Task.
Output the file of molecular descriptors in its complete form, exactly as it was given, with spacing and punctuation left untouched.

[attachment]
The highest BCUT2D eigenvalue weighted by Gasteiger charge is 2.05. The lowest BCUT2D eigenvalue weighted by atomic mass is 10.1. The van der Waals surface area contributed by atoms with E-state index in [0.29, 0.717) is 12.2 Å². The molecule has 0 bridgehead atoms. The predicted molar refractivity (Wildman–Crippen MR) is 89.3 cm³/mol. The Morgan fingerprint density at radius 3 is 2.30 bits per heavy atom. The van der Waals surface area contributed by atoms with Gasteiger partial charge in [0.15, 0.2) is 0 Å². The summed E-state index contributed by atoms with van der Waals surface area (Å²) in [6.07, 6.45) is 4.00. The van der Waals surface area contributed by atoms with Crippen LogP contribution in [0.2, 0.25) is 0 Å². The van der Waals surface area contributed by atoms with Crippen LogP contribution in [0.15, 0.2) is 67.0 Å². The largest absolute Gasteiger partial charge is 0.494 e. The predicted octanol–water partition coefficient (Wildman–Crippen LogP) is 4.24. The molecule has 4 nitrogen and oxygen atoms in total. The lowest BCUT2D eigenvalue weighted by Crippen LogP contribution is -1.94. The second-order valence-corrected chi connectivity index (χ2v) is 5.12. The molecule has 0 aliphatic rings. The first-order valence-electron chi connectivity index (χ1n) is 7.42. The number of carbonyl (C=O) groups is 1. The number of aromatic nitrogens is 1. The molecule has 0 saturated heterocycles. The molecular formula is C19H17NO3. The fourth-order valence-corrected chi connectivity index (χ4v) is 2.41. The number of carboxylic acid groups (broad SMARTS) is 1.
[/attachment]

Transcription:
The highest BCUT2D eigenvalue weighted by Gasteiger charge is 2.05. The lowest BCUT2D eigenvalue weighted by atomic mass is 10.1. The van der Waals surface area contributed by atoms with E-state index in [0.29, 0.717) is 12.2 Å². The molecule has 0 bridgehead atoms. The predicted molar refractivity (Wildman–Crippen MR) is 89.3 cm³/mol. The Morgan fingerprint density at radius 3 is 2.30 bits per heavy atom. The van der Waals surface area contributed by atoms with Gasteiger partial charge in [0.15, 0.2) is 0 Å². The summed E-state index contributed by atoms with van der Waals surface area (Å²) in [6.07, 6.45) is 4.00. The van der Waals surface area contributed by atoms with Crippen LogP contribution in [0.2, 0.25) is 0 Å². The van der Waals surface area contributed by atoms with Crippen LogP contribution in [0.15, 0.2) is 67.0 Å². The largest absolute Gasteiger partial charge is 0.494 e. The predicted octanol–water partition coefficient (Wildman–Crippen LogP) is 4.24. The molecule has 4 nitrogen and oxygen atoms in total. The lowest BCUT2D eigenvalue weighted by Crippen LogP contribution is -1.94. The second-order valence-corrected chi connectivity index (χ2v) is 5.12. The molecule has 0 aliphatic rings. The first-order valence-electron chi connectivity index (χ1n) is 7.42. The number of carbonyl (C=O) groups is 1. The number of aromatic nitrogens is 1. The molecule has 0 saturated heterocycles. The molecular formula is C19H17NO3. The fourth-order valence-corrected chi connectivity index (χ4v) is 2.41. The number of carboxylic acid groups (broad SMARTS) is 1.